The beauty behind the beast

Created date

April 29th, 2019
Milicent Patrick working on the design of the creature from the black lagoon in her home studio in Sherman Oaks, Calif.

Milicent Patrick working on the design of the Creature From the Black Lagoon in her home studio in Sherman Oaks, Calif.

Earlier this year, actress Julie Adams passed away at the age of 92. Adams enjoyed a long and successful career in Hollywood, appearing in 50 films and even more television programs. She shared the screen with many Hollywood legends including Elvis Presley, Dennis Hopper, and James Stewart, but she is best known for one of her earliest roles where she played opposite another film legend—the creature from the black lagoon.

Released in 1954, The Creature From the Black Lagoon was Universal Studio’s last big monster movie. The black-and-white 3-D film tells the story of a scientific expedition to the Amazon. Deep in the jungle, scientists encounter an amphibious “gill-man” who later falls in love with the character played by Adams.

The film was a tremendous success, spawning two sequels and a special appearance by the creature on The Colgate Comedy Hour.

More significantly The Creature From the Black Lagoon served as an inspiration for scores of filmmakers. Among them is Guillermo del Toro, who has said that his childhood memories of the creature and movie inspired his Academy Award-winning film The Shape of Water.

Who’s that girl?

The Creature From the Black Lagoon inspired another filmmaker named Mallory O’Meara. Long a fan of monster movies and a collector of memorabilia, O’Meara came across a photograph of a beautiful woman working on the gill-man’s head. It shocked her. She had never seen any woman working behind the scenes in production stills from that era.

Curious, she did some research and discovered that the woman in the picture was Milicent Patrick, a staff member of the Universal Studios makeup department. As it turned out, Patrick didn’t just work there, she was the one who designed the gill-man.

O’Meara searched for more information but found nothing. As someone who works in the film industry, she wondered why Patrick’s contribution to the Hollywood classic went untold.

The mystery captivated her so much, O’Meara moved from New York to Los Angeles to devote herself to finding out who Milicent Patrick was and what became of her. O’Meara had no idea what she would find but hoped it would make an interesting book.

Patrick had passed away in 1998, but O’Meara was able to interview Patrick’s family members. She also gleaned information from genealogical and cinema libraries in California to unearth the true story of how Millicent Patrick designed the creature from the black lagoon.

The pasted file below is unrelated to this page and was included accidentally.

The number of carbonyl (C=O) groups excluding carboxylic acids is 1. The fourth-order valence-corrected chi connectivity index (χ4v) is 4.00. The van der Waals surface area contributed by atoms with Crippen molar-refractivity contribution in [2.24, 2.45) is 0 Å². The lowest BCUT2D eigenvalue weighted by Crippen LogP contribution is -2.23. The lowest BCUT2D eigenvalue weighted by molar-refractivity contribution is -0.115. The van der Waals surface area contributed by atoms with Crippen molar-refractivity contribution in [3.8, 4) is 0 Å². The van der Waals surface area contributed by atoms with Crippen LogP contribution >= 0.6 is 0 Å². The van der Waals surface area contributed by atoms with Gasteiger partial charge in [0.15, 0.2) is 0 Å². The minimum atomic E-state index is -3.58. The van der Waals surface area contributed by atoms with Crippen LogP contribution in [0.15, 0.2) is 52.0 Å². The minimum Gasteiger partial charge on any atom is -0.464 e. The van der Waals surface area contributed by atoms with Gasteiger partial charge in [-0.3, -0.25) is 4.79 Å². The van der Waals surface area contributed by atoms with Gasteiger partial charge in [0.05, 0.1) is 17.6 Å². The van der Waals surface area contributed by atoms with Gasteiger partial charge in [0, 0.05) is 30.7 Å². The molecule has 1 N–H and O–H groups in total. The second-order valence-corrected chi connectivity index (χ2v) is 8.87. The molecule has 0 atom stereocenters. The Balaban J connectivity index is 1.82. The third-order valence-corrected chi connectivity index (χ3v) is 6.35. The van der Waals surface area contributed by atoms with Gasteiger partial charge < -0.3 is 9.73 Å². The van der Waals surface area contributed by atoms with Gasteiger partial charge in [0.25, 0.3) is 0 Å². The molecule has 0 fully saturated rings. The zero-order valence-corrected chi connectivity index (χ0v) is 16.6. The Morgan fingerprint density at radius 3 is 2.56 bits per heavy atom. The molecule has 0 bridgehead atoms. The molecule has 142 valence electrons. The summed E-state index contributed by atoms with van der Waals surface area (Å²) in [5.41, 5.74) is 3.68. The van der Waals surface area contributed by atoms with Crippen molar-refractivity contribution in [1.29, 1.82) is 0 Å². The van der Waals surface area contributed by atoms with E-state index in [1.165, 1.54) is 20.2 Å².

The result is The Lady From the Black Lagoon: Hollywood Monsters and the Lost Legacy of Milicent Patrick (Hanover Square Press, 2019).

The truth

There’s a reason you’ve never heard of Milicent Patrick until now. She was all but erased from cinema history by her jealous boss.

A trained artist, Patrick was one of the first women animators at Walt Disney Studios before moving over to the makeup department at Universal Studios. There, she designed makeup for Against All Flags and It Came From Outer Space.

When she was asked to create a design for the gill-man, she took the assignment seriously, researching amphibious and prehistoric creatures for inspiration. Her design was well-received, and before long, a suit based on Patrick’s drawing was constructed.

While planning the film’s publicity tour, a publicist suggested sending the beautiful woman who designed the monster on the tour. They planned to call it “the beauty who created the beast” tour, and it would be the first time a major studio sent a “behind-the-scenes” person out to promote a film.

However, before she even left the studio lot, the head of Universal’s makeup department and Patrick’s boss, Bud Westmore, pitched a fit. He did not want someone who worked for him taking all the credit for what came out of “his” department.

The lie

Back then, credits were done differently, with only department heads receiving screen credit for craft categories like makeup and costume design. In the finished film, Bud Westmore was the only one to receive a screen credit for makeup even though he had nothing to do with the gill-man’s design.

To keep Westmore happy, Patrick was told to lie about her contribution to the film. She was instructed to tell reporters that she was merely an emissary from the studio and that Bud Westmore was solely responsible for creating the creature.

On tour, Patrick kept her side of the bargain, but she had no control over what reporters wrote in their articles.

Back in Hollywood, Westmore kept close tabs on Patrick’s press and didn’t like what he was reading. Many articles failed to mention Westmore and others gave Patrick sole credit for the monster.

By the time Patrick returned from her tour, she no longer had a job in Universal’s makeup department. In fact, she never worked behind the scenes on another film.

After that, Patrick married and worked as an extra in a number of studio pictures.

When Bud Westmore died in 1974, Patrick changed her resume, finally claiming credit for designing the creature.

Were it not for O’Meara’s determination to find out about the beautiful woman in the photograph, the story of Milicent Patrick may never have come to light. Thanks to O’Meara, however, Patrick now takes her rightful place in film history.